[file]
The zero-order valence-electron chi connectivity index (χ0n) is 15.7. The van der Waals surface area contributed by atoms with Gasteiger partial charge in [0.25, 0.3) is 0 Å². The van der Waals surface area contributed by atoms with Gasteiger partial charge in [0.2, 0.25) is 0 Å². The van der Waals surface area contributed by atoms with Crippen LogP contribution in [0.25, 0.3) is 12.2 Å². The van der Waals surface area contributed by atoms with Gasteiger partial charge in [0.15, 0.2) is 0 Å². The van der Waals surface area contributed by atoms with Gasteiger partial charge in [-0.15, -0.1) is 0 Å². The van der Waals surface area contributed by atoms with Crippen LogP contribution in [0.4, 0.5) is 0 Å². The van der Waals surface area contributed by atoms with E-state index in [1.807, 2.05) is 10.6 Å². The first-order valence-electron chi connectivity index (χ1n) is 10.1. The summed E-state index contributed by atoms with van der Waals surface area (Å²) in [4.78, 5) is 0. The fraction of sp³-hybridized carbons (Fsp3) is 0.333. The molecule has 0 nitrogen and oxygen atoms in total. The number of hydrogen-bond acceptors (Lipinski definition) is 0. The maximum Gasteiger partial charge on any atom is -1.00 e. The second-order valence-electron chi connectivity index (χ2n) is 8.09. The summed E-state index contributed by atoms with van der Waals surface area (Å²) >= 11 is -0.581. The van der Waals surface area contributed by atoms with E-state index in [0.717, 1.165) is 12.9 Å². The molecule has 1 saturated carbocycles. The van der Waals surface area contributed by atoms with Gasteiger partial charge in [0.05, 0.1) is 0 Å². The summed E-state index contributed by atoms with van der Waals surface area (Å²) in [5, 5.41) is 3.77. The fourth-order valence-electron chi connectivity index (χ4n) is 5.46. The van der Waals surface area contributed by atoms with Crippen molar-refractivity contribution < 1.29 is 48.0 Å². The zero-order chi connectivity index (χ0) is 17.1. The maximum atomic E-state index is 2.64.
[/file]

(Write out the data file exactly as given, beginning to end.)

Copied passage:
The zero-order valence-electron chi connectivity index (χ0n) is 15.7. The van der Waals surface area contributed by atoms with Gasteiger partial charge in [0.25, 0.3) is 0 Å². The van der Waals surface area contributed by atoms with Gasteiger partial charge in [0.2, 0.25) is 0 Å². The van der Waals surface area contributed by atoms with Crippen LogP contribution in [0.25, 0.3) is 12.2 Å². The van der Waals surface area contributed by atoms with Gasteiger partial charge in [0.15, 0.2) is 0 Å². The van der Waals surface area contributed by atoms with Gasteiger partial charge in [-0.15, -0.1) is 0 Å². The van der Waals surface area contributed by atoms with Crippen LogP contribution in [0.4, 0.5) is 0 Å². The van der Waals surface area contributed by atoms with E-state index in [1.807, 2.05) is 10.6 Å². The first-order valence-electron chi connectivity index (χ1n) is 10.1. The summed E-state index contributed by atoms with van der Waals surface area (Å²) in [4.78, 5) is 0. The fraction of sp³-hybridized carbons (Fsp3) is 0.333. The molecule has 0 nitrogen and oxygen atoms in total. The number of hydrogen-bond acceptors (Lipinski definition) is 0. The maximum Gasteiger partial charge on any atom is -1.00 e. The second-order valence-electron chi connectivity index (χ2n) is 8.09. The summed E-state index contributed by atoms with van der Waals surface area (Å²) >= 11 is -0.581. The van der Waals surface area contributed by atoms with E-state index in [0.717, 1.165) is 12.9 Å². The molecule has 1 saturated carbocycles. The van der Waals surface area contributed by atoms with Gasteiger partial charge in [0.05, 0.1) is 0 Å². The summed E-state index contributed by atoms with van der Waals surface area (Å²) in [5, 5.41) is 3.77. The fourth-order valence-electron chi connectivity index (χ4n) is 5.46. The van der Waals surface area contributed by atoms with Crippen molar-refractivity contribution < 1.29 is 48.0 Å². The zero-order chi connectivity index (χ0) is 17.1. The maximum atomic E-state index is 2.64.